It could take years for an innovative tech idea to get final approval from the U.S. Air Force.

But the military branch created a conduit that will push ideas to the top faster – eliminating layers of red tape and a protracted approval process that basically green lights ideas once they are almost obsolete.

AFWERX, which opened last month in Las Vegas, is a publicly funded space, or “innovation hub,” for anyone who wants to pitch an idea and begin working on it with the backing of the U.S. Air Force. It serves two purposes – to help the Air Force find long and short-term solutions to problems it faces and to help entrepreneurs pitch their inventions to the right people.

“We don’t have to go through the same hoops the government does,” said AFWERX Vegas director Mark Rowland.

Anyone can make a pitch at the innovation hub as long as the entrepreneur is offering a project that can be used in the Air Force. If chosen, the hub offers mentors that will guide them through a fast-track program that will help them get their startup off the ground.

The idea is not seen as an effort to bypass the approval process, but to accelerate it.

“Imagine if the current acquisition process is a snail, we will actually give that snail a jetpack,” Rowland said.

At a two-day competition for over 60 start-ups and tech companies to come up with ideas to secure U.S. military bases, exhibitors presented ideas from camera swarms to attack drones to flexible body armor. They each gave live demonstrations and were given five minutes to sell their technology on stage.

“Our job is to build the structure and culture of innovation. We have to convince and teach innovators that their innovative ideas are scalable and reachable,” said Maj. Gen. Bradley D. Spacey of the U.S. Air Force. “The most junior people within the Air Force may have the most knowledge, but don’t have the authority to take their innovations to the next level. We aim to change that.”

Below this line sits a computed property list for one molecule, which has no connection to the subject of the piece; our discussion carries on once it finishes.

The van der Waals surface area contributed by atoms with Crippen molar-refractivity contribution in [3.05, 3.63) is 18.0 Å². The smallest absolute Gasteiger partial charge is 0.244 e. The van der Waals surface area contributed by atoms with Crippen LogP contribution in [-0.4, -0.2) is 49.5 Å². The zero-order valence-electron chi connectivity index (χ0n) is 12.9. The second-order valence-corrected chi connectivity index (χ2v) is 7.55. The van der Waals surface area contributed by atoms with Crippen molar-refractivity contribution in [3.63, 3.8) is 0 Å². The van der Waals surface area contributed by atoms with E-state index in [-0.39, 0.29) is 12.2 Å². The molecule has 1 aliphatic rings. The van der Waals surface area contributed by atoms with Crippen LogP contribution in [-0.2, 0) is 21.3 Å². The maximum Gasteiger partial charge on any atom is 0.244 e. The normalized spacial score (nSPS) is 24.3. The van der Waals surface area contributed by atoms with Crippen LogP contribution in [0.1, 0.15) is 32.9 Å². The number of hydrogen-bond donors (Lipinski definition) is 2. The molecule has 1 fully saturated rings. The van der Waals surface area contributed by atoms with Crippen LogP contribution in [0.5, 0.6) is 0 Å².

If a team’s idea is selected by the Air Force, it could secure a highly coveted military contract.

Officials from companies like Protective Innovations showed up to demonstrate their inventions. The company came up with a device that detects an active shooter’s location the same way a fire alarm detects smoke. That has become an issue in recent school shootings, where police were unable to find the location of the shooter – likely costing lives.

“In a fire, there’s no delay for a 911 call, there’s no need for someone to pass detailed information. The fire alarm sounds an alarm for people in the building and sends it to the fire department,” said Chris Perrine, CEO of Protective Innovations and former Air Force officer. “We’ve done exactly the same thing using exactly the same network, so if gunshots were fired in this building right now, an alarm would sound so we could protect ourselves and the Las Vegas PD would receive a notification with the address and room number of the emergency.”

Another team seeking a military contact was Target Arm. The company refuels and rearms drones in recovery missions while they are flying in the sky – rather than have the drones return to their departure spot.

“You’ve got to be looking for innovators, like all of us here at AFWERX, to bring in that new technology,” said Jeff McChesney, the company’s CEO and founder. “AFWERX gives us the ability to say: ‘Air Force, we can help you move faster, we can help you innovate quicker, we can bring solutions to the war fighters as fast as the enemy is bringing their own systems on board.’”

A new hub will also open in Austin with future expansions planned in other cities.